2017-09-30 04:58:59 UTC
Eugene, Oregon-based quartet Spiller embrace their Pacific Northwest roots and DIY mentality. Their diverse taste provides listeners with a melting pot of rock, math, jamming and jazz. With a passion for live performance, Spiller encapsulates the spontaneous nature of improvisation while combining it with an indie-rock flare. With their latest double EP, Reuben and Coldcut, Spiller has taken their sound to the next level, both lyrically and musically.
Spiller is proud to be part of a the Eugene, Oregon community, with the music and community coming ahead of glitz and glam. They produce no-frills, wholly memorable music that is well worth checking out.
"The songs from Reuben and Cold Cut are some that we’ve been playing live for almost a year now," bassist Aidan D’Angelo explains. "Because the songs were born in a live setting, we thought it was important to capture that same feeling of improvisation and spontaneity in the recording process. To do so, our drummer/engineer (Justin) set us up over at the music school and, using borrowed gear and whatever else he could find, made a great studio for us to record these songs. We spent the full day running through the tracks and what you hear on this double EP is the result of that day's work."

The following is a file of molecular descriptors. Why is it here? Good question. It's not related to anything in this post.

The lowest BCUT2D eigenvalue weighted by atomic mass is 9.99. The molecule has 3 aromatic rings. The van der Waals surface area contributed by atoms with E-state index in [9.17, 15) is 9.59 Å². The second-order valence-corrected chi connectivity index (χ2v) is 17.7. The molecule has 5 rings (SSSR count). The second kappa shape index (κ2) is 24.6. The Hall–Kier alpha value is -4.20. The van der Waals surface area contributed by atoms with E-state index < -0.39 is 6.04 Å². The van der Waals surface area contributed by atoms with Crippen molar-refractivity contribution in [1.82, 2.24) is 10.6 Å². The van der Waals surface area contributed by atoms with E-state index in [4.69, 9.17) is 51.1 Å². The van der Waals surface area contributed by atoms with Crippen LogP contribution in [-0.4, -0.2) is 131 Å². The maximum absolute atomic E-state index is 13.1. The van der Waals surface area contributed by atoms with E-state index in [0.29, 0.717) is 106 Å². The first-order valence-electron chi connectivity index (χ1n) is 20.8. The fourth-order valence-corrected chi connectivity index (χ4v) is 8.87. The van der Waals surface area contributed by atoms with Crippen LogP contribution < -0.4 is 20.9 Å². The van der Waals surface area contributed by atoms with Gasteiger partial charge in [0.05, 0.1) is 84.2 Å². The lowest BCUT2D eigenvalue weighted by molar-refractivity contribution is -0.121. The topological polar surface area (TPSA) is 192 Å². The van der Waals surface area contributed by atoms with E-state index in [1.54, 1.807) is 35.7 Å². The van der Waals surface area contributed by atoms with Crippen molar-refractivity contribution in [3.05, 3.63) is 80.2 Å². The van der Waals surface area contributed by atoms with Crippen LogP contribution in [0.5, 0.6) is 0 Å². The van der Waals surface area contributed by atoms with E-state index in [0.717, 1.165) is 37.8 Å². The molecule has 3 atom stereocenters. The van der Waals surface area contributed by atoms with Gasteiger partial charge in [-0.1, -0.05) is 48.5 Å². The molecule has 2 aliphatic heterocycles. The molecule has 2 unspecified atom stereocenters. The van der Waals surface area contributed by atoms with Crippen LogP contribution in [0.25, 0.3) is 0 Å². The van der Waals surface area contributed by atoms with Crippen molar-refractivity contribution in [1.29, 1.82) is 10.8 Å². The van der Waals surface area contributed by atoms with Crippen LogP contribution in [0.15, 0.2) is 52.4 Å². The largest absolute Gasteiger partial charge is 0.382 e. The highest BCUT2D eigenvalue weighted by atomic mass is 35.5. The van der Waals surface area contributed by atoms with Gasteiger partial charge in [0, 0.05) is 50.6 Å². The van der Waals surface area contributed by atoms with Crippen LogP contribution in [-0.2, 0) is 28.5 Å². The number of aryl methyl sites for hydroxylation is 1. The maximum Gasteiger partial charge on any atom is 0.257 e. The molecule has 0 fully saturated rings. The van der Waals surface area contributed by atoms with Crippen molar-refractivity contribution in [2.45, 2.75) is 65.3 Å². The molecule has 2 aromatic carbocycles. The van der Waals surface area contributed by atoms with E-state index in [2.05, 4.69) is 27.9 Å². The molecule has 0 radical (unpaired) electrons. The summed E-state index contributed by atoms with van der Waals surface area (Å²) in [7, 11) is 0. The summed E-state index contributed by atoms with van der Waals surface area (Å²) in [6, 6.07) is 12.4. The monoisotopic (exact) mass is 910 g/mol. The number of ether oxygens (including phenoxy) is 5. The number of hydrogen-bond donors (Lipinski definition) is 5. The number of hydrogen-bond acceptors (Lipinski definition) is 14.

"Fall of last year I got around to watching 'What Happened, Miss Simone?' the documentary on Nina Simone," explains singer/guitarist Sam Mendoza. "It was incredibly inspiring just seeing how fearlessly she used her craft as a medium for protest and empowerment. This was around post-election time, where most of my friends and family were in a state of disarray and uncertainty. That frustration combined with having watched the film left me feeling restless."
"I was (and still am) concerned about our new administration essentially giving up on the planet, specifically the possibility of seeing the EPA and natural spaces going to dust. The lyrics came right out and almost immediately messed with a guitar sketch recorded via iPhone a few months prior. Per Spiller tradition, we decided to throw a jam/improvisational section in the middle of the song. It kind of serves as a strange preface to the heavy breakdown, which really conveys the big scary feelings. I like how the song takes many different directions; it could be jumbled, but we worked on the transitions to tie it all together."
These Are Truly The Last Days is a musical project with a driven experimental twist. Their music blurs the lines between various genres, including ambient, electronica, glitch hop, and more. The project’s self-titled studio effort features 11 studio tracks.
Crafting a concept album is an incredibly difficult task. Tying together a cohesive narrative across a record’s worth of songs isn’t just daunting, it’s an endeavour that even some of the industry’s finest have failed to do memorably. This task, however, becomes notably more difficult when you’re dealing in the abstract via instrumental soundscapes. That is what Chronotope Project, the moniker of composer Jeffrey Ericson Allen, attempts to do with his latest project, ‘Ovum.’